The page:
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Prevailing HR view: Top candidates too busy working

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It has been estimated that 67 percent of workers are passive job candidates - candidates likely to snatch the right opportunity but only if it is set in front of them.

It has been estimated that 67 percent of workers are passive job candidates – candidates likely to snatch the right opportunity but only if it is set in front of them.

By Kathy Canavan

When Sue Cordie lost her job in the third round of cuts at Kraft Foods this summer, the senior financial analyst met a recruiter for the first time.

As a former MBNAer who also has experience in the manufacturing and hotel industries, the senior financial analyst is an attractive candidate in a tight labor market. Robert Half, the staffing agency, has already begun its matchmaking.

“They have provided at least three potential opportunities that I have not provided on my own,” the Dover resident said.

Hiring managers say they get an occasional uber candidate who was caught in a downsizing or left a dream job to follow a spouse, but that most top candidates are too busy working to go job hunting.

Scott Shorr

Scott Shorr, vice president and director of permanent services at Robert Half, said many job applicants whose resumes seem to go into black holes on the internet need advocates to promote them.

“If you’re putting an ad out and waiting for the best candidates to apply, that’s just not going to happen. They’re not actively looking,” said Scott Shorr, director of permanent services at Robert Half. He estimated that 67 percent of workers are passive job candidates – candidates likely to snatch the right opportunity but only if it is set in front of them.

Top candidates, especially, don’t usually troll hiring sites. Despite this, a Robert Half survey showed 30 percent of employers simply post jobs and wait for applications to roll in.

With the unemployment rate for accountants at less than 2 percent in Delaware and the market for administrative professionals even tighter, the better candidates probably won’t be trolling the web, but they may show interest if a recruiter or HR rep offers them better hours, more responsibility or just a company that’s a better fit, Shorr said.

Heather Shupe, president of the Delaware chapter of the Society for Human Resource Management, said low unemployment has many companies using a mix of active recruiting and web postings to find qualified employees.

About 22 percent of workers surveyed said they would be highly likely to consider a job offer from a recruiter even if they are not actively looking for work, according to a Robert Half survey. About 45 percent said they’d be somewhat likely to consider it.

“The best people are somewhat happy in their roles. They’re not actively looking. These people are happy, but they could be happier with the right role – maybe more responsibility, a change of pace, something closer to home,” Shorr said. “If we contact them and say, “˜Would you be interested?’ they often will listen.”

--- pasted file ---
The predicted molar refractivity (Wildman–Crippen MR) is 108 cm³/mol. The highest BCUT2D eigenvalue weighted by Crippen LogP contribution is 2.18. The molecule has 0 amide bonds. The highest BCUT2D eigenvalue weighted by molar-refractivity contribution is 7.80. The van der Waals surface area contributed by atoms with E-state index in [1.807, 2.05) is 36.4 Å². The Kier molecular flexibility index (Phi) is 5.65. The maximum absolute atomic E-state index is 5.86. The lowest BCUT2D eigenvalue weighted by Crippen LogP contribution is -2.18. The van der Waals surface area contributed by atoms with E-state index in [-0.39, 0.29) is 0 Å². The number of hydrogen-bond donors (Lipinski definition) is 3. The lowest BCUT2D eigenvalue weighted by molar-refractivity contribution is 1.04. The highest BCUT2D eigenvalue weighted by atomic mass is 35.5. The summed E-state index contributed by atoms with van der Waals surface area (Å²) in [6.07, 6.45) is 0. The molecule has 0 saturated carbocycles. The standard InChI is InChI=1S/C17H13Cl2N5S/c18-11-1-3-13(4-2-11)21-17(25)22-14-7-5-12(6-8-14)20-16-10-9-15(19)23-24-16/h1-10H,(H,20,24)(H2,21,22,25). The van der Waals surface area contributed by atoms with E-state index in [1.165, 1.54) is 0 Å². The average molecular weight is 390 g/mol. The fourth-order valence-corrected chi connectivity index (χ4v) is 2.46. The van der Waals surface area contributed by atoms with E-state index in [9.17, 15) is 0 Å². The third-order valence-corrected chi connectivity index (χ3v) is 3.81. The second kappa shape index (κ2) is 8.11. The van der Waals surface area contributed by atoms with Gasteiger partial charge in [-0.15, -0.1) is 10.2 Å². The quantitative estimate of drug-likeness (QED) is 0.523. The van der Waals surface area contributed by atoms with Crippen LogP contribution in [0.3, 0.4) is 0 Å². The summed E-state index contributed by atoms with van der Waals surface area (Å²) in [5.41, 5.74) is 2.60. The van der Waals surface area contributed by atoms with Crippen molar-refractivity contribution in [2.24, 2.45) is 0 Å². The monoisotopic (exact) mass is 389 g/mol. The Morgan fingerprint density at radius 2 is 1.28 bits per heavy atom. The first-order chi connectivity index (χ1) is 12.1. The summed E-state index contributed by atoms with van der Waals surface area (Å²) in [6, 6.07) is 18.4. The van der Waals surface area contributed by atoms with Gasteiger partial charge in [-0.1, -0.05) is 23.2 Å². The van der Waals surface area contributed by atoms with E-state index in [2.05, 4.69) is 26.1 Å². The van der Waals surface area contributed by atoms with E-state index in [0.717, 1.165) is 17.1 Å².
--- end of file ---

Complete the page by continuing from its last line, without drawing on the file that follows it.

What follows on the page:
Chris Burkhard, president of CBI Group, a Newark employment company, said well-qualified prospects are tough to find. “You can be certain right now, with the tightening of the labor market in the mid-Atlantic and finally in Delaware, that those who want to work are working. There probably is not enough unemployed and underemployed to fill the need in this market.”

Companies with sales between $10 million and $750,000 million that are too small to support a full recruitment and HR team often turn to recruitment companies to build a pipeline of qualified candidates. Shorr said companies typically pay Robert Half a percentage of the hire’s first-year salary. The number depends on the difficulty level of the search. The standard fee is 35 percent, but he said the current fees actually average about 25 percent.

The company’s recruiters query other job applicants about co-workers who have similar skill sets, and they search Linked In for qualified candidates who may not be currently searching. Then, they match-make.

Often, he says, a hiring manager wouldn’t view a job applicant as a recruiter does. because managers spend only 6 to 7 seconds perusing each resume.

“Often their resume doesn’t speak to who they are and the CFO or hiring manager only has so much time to look. We find out all the points that they do fit and focus on those,” he said. “A recruiter adds color.  We meet with the candidates and interview them. We find out what they’re currently doing in their role, why they made the switches they did, what their soft skills are. We get to know them inside and out.”

Companies on the hunt for specialized employees tend to hire specialized staffing services. There are recruiters not just for corner office types, but for boilermakers, welders and estimators and administrative personnel too.  

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